Impact of fouling on the decline of aeration efficiency under different operational conditions at WRRFs

Manel Garrido-Baserba, Pitiporn Asvapathanagul, Hee Deung Park, Taek Seung Kim, G. Andres Baquero-Rodriguez, Betty H. Olson, Diego Rosso

Research output: Contribution to journalArticlepeer-review

12 Citations (Scopus)


Biofilm formation influences the most energy-demanding process in the waste water treatment cycle. Biofilm growth on the surface of wastewater aeration diffusers in water resource recovery facilities (WRRFs) can increase the energy requirements up to 50% in less than 2 years. The impact of biofilms in aeration diffusers was quantified and assessed for first time using molecular tools (i.e., Energy-dispersive X-ray, Ra and RMS and Pyrosequencing) and state-of-the-art techniques (i.e., EPS quantification, Hydrophobicity and DNA quantification). To provide a better understanding and quantitative connections between biological activity and aeration energy efficiency, two replicates of the most common diffusers were installed and tested in two different operational conditions (higher and lower organic loading rate processes) during 15 months. Different scenarios and conditions provided for first time comprehensive understanding of the major factors contributing to diffuser fouling. The array of analysis suggested that higher loading conditions can promote specialized microbial populations to halve aeration efficiency parameters (i.e., αF) in comparison to lower loading conditions. Biofilms adapted to certain operational conditions can trigger changes in diffuser membrane properties (i.e., biological enhanced roughness and hydrophobicity) and enhance EPS growth rates. Improved understanding of the effects of scaling, biofouling, aging and microbial population shifts on the decrease in aeration efficiency is provided.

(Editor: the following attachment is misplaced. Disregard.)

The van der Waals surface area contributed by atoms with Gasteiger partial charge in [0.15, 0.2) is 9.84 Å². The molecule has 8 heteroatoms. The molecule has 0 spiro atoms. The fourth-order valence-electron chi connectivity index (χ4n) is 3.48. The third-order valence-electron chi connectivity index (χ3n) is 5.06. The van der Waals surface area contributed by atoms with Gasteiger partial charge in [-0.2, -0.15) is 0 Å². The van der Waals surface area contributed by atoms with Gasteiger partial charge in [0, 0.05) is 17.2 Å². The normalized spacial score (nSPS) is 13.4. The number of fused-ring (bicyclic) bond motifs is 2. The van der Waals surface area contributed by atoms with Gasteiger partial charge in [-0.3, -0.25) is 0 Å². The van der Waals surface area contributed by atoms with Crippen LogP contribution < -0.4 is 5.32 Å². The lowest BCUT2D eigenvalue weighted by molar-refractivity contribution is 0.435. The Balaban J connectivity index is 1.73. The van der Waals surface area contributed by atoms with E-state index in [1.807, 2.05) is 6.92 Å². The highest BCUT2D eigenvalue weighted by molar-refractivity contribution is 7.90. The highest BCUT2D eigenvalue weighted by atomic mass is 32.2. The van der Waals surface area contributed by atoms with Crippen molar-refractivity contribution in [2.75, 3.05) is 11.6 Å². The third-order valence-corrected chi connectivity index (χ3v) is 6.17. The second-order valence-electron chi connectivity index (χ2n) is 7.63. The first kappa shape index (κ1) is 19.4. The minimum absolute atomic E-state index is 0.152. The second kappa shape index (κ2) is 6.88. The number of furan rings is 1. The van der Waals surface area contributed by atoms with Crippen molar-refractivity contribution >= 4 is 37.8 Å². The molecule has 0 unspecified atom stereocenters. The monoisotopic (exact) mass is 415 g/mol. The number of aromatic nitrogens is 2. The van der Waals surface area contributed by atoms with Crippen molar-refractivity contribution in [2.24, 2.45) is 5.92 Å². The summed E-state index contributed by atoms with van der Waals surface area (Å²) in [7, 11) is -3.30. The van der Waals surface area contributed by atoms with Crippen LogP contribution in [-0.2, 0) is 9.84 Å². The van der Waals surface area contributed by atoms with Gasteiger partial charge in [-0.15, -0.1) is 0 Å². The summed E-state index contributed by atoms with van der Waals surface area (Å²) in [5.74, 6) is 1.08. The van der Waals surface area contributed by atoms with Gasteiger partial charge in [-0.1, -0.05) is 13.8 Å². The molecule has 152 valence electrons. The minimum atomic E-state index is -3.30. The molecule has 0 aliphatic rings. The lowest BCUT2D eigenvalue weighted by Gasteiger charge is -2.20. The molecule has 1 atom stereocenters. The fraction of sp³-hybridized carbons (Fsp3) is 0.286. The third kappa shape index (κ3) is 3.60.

Original languageEnglish
Pages (from-to)248-257
Number of pages10
JournalScience of the Total Environment
Publication statusPublished - 2018 Oct 15


  • Activated sludge
  • Aeration
  • Biofilm
  • Efficiency
  • Fine-pore diffuser
  • Fouling

ASJC Scopus subject areas

  • Environmental Engineering
  • Environmental Chemistry
  • Waste Management and Disposal
  • Pollution


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